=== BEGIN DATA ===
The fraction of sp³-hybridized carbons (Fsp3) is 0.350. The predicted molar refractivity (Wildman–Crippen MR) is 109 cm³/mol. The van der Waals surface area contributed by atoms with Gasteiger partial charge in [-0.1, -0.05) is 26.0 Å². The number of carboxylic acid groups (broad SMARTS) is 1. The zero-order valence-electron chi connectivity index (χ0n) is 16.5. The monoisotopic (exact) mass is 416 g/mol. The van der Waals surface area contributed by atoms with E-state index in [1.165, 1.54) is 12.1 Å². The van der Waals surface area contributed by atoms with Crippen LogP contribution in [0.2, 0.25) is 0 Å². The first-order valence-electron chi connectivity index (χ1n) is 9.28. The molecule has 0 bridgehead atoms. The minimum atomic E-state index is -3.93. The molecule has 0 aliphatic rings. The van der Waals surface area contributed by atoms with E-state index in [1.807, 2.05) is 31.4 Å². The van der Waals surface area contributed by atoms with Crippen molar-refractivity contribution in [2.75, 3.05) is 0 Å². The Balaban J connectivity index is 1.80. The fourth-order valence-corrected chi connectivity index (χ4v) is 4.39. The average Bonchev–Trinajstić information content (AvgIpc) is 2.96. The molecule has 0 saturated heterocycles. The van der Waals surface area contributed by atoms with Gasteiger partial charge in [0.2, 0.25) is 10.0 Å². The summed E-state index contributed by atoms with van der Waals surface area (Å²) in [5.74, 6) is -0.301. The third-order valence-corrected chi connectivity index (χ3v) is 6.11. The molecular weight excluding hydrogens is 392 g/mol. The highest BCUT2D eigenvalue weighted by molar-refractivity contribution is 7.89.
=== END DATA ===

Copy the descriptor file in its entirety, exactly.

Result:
The fraction of sp³-hybridized carbons (Fsp3) is 0.350. The predicted molar refractivity (Wildman–Crippen MR) is 109 cm³/mol. The van der Waals surface area contributed by atoms with Gasteiger partial charge in [-0.1, -0.05) is 26.0 Å². The number of carboxylic acid groups (broad SMARTS) is 1. The zero-order valence-electron chi connectivity index (χ0n) is 16.5. The monoisotopic (exact) mass is 416 g/mol. The van der Waals surface area contributed by atoms with E-state index in [1.165, 1.54) is 12.1 Å². The van der Waals surface area contributed by atoms with Crippen LogP contribution in [0.2, 0.25) is 0 Å². The first-order valence-electron chi connectivity index (χ1n) is 9.28. The molecule has 0 bridgehead atoms. The minimum atomic E-state index is -3.93. The molecule has 0 aliphatic rings. The van der Waals surface area contributed by atoms with E-state index in [1.807, 2.05) is 31.4 Å². The van der Waals surface area contributed by atoms with Crippen molar-refractivity contribution in [2.75, 3.05) is 0 Å². The Balaban J connectivity index is 1.80. The fourth-order valence-corrected chi connectivity index (χ4v) is 4.39. The average Bonchev–Trinajstić information content (AvgIpc) is 2.96. The molecule has 0 saturated heterocycles. The van der Waals surface area contributed by atoms with Gasteiger partial charge in [0.2, 0.25) is 10.0 Å². The summed E-state index contributed by atoms with van der Waals surface area (Å²) in [5.74, 6) is -0.301. The third-order valence-corrected chi connectivity index (χ3v) is 6.11. The molecular weight excluding hydrogens is 392 g/mol. The highest BCUT2D eigenvalue weighted by molar-refractivity contribution is 7.89.